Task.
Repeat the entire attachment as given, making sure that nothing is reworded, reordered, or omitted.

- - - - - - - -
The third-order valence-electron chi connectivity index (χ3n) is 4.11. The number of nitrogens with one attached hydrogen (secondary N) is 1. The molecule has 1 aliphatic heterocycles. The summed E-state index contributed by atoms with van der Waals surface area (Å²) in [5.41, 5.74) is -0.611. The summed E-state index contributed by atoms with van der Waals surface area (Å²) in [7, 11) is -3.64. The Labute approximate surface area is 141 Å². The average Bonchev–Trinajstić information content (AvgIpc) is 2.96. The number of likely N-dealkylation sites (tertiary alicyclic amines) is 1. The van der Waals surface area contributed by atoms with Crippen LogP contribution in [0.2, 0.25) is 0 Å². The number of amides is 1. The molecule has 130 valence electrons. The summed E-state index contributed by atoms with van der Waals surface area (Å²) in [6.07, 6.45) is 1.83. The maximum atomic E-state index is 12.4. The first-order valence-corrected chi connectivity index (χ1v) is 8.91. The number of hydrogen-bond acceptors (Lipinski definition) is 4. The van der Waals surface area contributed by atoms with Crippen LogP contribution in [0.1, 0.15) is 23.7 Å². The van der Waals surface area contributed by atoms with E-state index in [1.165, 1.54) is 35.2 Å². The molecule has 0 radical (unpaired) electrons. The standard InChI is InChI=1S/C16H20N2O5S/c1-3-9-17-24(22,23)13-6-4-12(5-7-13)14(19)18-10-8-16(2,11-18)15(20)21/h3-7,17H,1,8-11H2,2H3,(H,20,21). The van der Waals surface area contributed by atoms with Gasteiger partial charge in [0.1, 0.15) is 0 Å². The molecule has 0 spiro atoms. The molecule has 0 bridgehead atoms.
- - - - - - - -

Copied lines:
The third-order valence-electron chi connectivity index (χ3n) is 4.11. The number of nitrogens with one attached hydrogen (secondary N) is 1. The molecule has 1 aliphatic heterocycles. The summed E-state index contributed by atoms with van der Waals surface area (Å²) in [5.41, 5.74) is -0.611. The summed E-state index contributed by atoms with van der Waals surface area (Å²) in [7, 11) is -3.64. The Labute approximate surface area is 141 Å². The average Bonchev–Trinajstić information content (AvgIpc) is 2.96. The number of likely N-dealkylation sites (tertiary alicyclic amines) is 1. The van der Waals surface area contributed by atoms with Crippen LogP contribution in [0.2, 0.25) is 0 Å². The number of amides is 1. The molecule has 130 valence electrons. The summed E-state index contributed by atoms with van der Waals surface area (Å²) in [6.07, 6.45) is 1.83. The maximum atomic E-state index is 12.4. The first-order valence-corrected chi connectivity index (χ1v) is 8.91. The number of hydrogen-bond acceptors (Lipinski definition) is 4. The van der Waals surface area contributed by atoms with Crippen LogP contribution in [0.1, 0.15) is 23.7 Å². The van der Waals surface area contributed by atoms with E-state index in [1.165, 1.54) is 35.2 Å². The molecule has 0 radical (unpaired) electrons. The standard InChI is InChI=1S/C16H20N2O5S/c1-3-9-17-24(22,23)13-6-4-12(5-7-13)14(19)18-10-8-16(2,11-18)15(20)21/h3-7,17H,1,8-11H2,2H3,(H,20,21). The van der Waals surface area contributed by atoms with Gasteiger partial charge in [0.1, 0.15) is 0 Å². The molecule has 0 spiro atoms. The molecule has 0 bridgehead atoms.